Why the Estates? Hans Ulrich's Recovery of an Unpopular Notion

Research output: Contribution to journalArticle

Abstract

This paper outlines Hans Ulrich's reworking of the Lutheran doctrine of the estates. He conceives the estates as descriptions of the new patterns of social life that God has promised to found and secure. This emphasis on the divine activity of generating social order is an expression of Ulrich's agreement with common and familiar criticisms of the doctrine, and why he nevertheless believes it indispensable for an evangelical ethic. A construal of the traditional doctrine of the estates that is unique even in his native Lutheran context, it aims not at conservatism, but at a more thoroughly theological and therefore critical relationship to social order than rival theories much more inclined to revisionist rhetorical stances. In a contemporary context in which moral certainties and categories can be disputed at the most fundamental levels, Ulrich's theology seeks a form of theological reasoning that genuinely seeks the illumination of Christian beliefs about reality by taking other moral languages seriously.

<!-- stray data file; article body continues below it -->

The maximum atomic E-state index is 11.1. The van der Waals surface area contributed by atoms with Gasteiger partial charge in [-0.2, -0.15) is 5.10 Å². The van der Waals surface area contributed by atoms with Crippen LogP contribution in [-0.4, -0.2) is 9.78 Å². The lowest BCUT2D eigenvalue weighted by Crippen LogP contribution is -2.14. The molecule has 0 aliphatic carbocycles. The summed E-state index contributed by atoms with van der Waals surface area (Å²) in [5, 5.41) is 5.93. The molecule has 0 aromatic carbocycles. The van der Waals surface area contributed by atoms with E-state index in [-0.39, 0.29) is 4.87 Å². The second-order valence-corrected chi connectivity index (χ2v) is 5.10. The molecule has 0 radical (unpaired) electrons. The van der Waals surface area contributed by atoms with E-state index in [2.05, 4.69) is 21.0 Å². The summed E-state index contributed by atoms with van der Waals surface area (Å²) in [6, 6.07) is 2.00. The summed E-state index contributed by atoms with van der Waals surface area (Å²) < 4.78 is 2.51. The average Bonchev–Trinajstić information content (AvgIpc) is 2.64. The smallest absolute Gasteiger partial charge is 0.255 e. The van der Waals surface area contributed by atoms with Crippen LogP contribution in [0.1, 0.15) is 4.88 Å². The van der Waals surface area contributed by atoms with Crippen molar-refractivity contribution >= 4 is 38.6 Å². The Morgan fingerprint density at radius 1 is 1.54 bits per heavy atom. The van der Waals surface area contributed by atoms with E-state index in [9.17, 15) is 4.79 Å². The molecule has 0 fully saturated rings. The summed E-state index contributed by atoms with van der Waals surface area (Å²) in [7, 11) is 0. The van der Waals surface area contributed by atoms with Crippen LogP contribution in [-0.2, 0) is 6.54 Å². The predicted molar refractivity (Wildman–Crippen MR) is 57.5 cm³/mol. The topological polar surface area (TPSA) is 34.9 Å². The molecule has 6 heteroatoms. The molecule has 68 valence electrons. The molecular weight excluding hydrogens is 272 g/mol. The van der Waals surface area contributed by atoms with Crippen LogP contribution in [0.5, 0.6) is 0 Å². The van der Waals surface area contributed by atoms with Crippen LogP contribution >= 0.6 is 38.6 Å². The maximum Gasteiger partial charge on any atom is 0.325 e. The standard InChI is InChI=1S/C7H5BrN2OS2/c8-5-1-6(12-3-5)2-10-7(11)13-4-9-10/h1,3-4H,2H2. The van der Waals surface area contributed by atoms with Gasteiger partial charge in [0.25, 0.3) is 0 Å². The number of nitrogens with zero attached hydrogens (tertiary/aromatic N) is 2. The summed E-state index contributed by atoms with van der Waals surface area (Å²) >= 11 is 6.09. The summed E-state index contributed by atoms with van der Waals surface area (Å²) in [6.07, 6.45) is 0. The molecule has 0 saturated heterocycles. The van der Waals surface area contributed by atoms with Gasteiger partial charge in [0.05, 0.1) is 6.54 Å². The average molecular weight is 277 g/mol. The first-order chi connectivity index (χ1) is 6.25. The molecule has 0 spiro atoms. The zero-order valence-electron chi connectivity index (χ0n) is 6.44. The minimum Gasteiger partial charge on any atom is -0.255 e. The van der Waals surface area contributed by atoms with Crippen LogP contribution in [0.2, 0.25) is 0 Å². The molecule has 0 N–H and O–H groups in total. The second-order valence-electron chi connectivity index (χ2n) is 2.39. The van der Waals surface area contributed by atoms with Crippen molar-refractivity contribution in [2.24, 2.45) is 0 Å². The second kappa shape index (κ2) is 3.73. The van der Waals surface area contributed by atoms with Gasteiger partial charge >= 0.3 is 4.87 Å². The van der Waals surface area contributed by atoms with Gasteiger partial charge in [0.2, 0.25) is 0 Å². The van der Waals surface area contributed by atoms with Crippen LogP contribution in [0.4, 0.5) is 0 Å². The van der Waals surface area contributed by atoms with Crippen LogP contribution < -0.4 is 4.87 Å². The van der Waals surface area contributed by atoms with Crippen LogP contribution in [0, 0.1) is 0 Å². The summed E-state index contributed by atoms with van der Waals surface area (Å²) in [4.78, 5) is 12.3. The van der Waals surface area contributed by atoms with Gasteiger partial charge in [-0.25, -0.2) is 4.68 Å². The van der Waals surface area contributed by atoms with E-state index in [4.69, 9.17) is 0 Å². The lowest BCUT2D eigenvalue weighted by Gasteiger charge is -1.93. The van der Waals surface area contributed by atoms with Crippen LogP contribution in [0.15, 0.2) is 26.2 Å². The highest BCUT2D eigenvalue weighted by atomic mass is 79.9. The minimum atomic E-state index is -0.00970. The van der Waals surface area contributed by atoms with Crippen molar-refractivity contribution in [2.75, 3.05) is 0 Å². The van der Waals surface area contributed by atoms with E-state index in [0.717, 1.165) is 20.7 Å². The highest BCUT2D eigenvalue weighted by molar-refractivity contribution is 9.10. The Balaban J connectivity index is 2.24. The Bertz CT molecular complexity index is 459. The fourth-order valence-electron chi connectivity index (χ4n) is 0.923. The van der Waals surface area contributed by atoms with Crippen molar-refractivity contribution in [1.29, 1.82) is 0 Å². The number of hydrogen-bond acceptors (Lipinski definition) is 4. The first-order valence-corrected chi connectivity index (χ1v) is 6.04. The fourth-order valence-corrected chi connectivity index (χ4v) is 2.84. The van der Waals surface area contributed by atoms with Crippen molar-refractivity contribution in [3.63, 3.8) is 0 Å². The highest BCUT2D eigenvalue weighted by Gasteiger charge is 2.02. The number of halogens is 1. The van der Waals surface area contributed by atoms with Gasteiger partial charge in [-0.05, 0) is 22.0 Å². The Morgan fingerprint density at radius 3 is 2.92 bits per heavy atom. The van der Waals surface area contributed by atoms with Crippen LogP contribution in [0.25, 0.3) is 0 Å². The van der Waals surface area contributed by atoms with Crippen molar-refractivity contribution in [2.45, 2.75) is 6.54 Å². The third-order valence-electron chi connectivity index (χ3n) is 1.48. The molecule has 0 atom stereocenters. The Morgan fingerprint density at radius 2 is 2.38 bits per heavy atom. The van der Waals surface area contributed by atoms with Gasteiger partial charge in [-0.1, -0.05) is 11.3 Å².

Original languageEnglish
Pages (from-to)179-202
Number of pages24
JournalStudies in Christian Ethics
Volume20
Issue number2
DOIs
Publication statusPublished - Aug 2007

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Estate
Recovery
Doctrine
Lutheran
Social Order
Rhetoric
Theology
Conservatism
Revisionist
Stance
Christian Beliefs
Illumination
Fundamental
Rivals
Language
Deity
Certainty
Construal
Criticism
Social Life

Keywords

  • discourse ethics
  • ecclesial ethics
  • estates
  • institutions
  • Lutheran ethics
  • mandates
  • orders

Cite this

Why the Estates? Hans Ulrich's Recovery of an Unpopular Notion. / Brock, Brian Reid.

In: Studies in Christian Ethics, Vol. 20, No. 2, 08.2007, p. 179-202.

Research output: Contribution to journalArticle

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